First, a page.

We continually move our body and our eyes when exploring the world, causing our sensory surfaces, the skin and the retina, to move relative to external objects. In order to estimate object motion consistently, an ideal observer would transform estimates of motion acquired from the sensory surface into fixed, world-centered estimates, by taking the motion of the sensor into account. This ability is referred to as spatial constancy. Human vision does not follow this rule strictly and is therefore subject to perceptual illusions during eye movements, where immobile objects can appear to move. Here, we investigated whether one of these, the Filehne illusion, had a counterpart in touch. To this end, observers estimated the movement of a surface from tactile slip, with a moving or with a stationary finger. We found the perceived movement of the surface to be biased if the surface was sensed while moving. This effect exemplifies a failure of spatial constancy that is similar to the Filehne illusion in vision. We quantified this illusion by using a Bayesian model with a prior for stationarity, applied previously in vision. The analogy between vision and touch points to a modality-independent solution to the spatial constancy problem.

Moscatelli, A., Hayward, V., Wexler, M., & Ernst, M.o. (2015). Illusory Tactile Motion Perception: An Analog of the Visual Filehne Illusion. SCIENTIFIC REPORTS, 5(1), 14584 [10.1038/srep14584].

Illusory Tactile Motion Perception: An Analog of the Visual Filehne Illusion

Moscatelli A.
;
2015

Abstract

We continually move our body and our eyes when exploring the world, causing our sensory surfaces, the skin and the retina, to move relative to external objects. In order to estimate object motion consistently, an ideal observer would transform estimates of motion acquired from the sensory surface into fixed, world-centered estimates, by taking the motion of the sensor into account. This ability is referred to as spatial constancy. Human vision does not follow this rule strictly and is therefore subject to perceptual illusions during eye movements, where immobile objects can appear to move. Here, we investigated whether one of these, the Filehne illusion, had a counterpart in touch. To this end, observers estimated the movement of a surface from tactile slip, with a moving or with a stationary finger. We found the perceived movement of the surface to be biased if the surface was sensed while moving. This effect exemplifies a failure of spatial constancy that is similar to the Filehne illusion in vision. We quantified this illusion by using a Bayesian model with a prior for stationarity, applied previously in vision. The analogy between vision and touch points to a modality-independent solution to the spatial constancy problem.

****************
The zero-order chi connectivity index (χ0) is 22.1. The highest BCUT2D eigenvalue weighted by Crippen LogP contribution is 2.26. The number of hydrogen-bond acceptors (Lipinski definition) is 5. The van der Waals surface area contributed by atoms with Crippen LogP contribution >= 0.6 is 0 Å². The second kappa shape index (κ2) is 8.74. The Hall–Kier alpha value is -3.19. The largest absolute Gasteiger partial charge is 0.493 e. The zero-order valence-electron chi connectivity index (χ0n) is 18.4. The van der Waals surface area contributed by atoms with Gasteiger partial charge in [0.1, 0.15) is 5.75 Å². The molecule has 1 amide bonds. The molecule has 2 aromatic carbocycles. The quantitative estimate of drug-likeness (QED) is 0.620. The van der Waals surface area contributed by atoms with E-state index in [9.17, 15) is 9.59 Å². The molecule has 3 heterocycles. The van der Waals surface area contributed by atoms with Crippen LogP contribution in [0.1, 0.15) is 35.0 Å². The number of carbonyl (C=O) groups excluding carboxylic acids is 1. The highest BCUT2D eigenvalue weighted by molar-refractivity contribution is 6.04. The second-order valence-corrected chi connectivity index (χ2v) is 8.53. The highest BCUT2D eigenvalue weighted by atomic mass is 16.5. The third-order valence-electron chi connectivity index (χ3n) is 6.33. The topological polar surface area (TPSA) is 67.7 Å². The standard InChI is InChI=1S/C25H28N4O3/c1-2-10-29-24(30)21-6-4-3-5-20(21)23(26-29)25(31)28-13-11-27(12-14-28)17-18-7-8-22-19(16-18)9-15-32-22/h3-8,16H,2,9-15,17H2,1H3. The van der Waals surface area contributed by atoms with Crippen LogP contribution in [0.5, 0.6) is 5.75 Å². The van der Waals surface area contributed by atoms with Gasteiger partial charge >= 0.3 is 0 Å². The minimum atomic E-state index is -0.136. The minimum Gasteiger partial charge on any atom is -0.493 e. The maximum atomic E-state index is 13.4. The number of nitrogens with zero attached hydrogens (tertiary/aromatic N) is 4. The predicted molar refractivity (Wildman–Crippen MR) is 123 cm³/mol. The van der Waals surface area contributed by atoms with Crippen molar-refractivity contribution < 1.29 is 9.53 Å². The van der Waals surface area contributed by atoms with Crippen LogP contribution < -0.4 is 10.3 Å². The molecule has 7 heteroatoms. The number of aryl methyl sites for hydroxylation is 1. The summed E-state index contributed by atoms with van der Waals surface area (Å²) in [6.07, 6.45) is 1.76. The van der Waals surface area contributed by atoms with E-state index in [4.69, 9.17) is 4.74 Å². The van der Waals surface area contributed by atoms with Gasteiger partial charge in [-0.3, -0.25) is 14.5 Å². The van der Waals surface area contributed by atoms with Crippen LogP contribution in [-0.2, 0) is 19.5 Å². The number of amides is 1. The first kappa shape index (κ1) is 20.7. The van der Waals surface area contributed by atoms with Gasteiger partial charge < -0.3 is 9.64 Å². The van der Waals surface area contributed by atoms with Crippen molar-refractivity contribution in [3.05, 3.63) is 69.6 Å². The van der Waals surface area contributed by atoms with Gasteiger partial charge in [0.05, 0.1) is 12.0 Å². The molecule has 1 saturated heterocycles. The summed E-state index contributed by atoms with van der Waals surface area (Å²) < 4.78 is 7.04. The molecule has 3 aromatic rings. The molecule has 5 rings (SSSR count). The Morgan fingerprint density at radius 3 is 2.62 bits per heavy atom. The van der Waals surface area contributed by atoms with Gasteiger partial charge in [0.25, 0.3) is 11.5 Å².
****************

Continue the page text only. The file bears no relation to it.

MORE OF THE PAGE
Pubblicato
Rilevanza internazionale
Articolo
Esperti anonimi
Settore BIO/09
English
Con Impact Factor ISI
Adult; Algorithms; Female; Humans; Male; Psychometrics; Young Adult; Bayes Theorem; Illusions; Models, Psychological; Motion Perception; Touch Perception
Moscatelli, A., Hayward, V., Wexler, M., & Ernst, M.o. (2015). Illusory Tactile Motion Perception: An Analog of the Visual Filehne Illusion. SCIENTIFIC REPORTS, 5(1), 14584 [10.1038/srep14584].
Moscatelli, A; Hayward, V; Wexler, M; Ernst, Mo
Articolo su rivista
File in questo prodotto:
Non ci sono file associati a questo prodotto.

I documenti in IRIS sono protetti da copyright e tutti i diritti sono riservati, salvo diversa indicazione.

Utilizza questo identificativo per citare o creare un link a questo documento: http://hdl.handle.net/2108/193154
Citazioni
  • ???jsp.display-item.citation.pmc??? 5
  • Scopus 14
  • ???jsp.display-item.citation.isi??? 14
social impact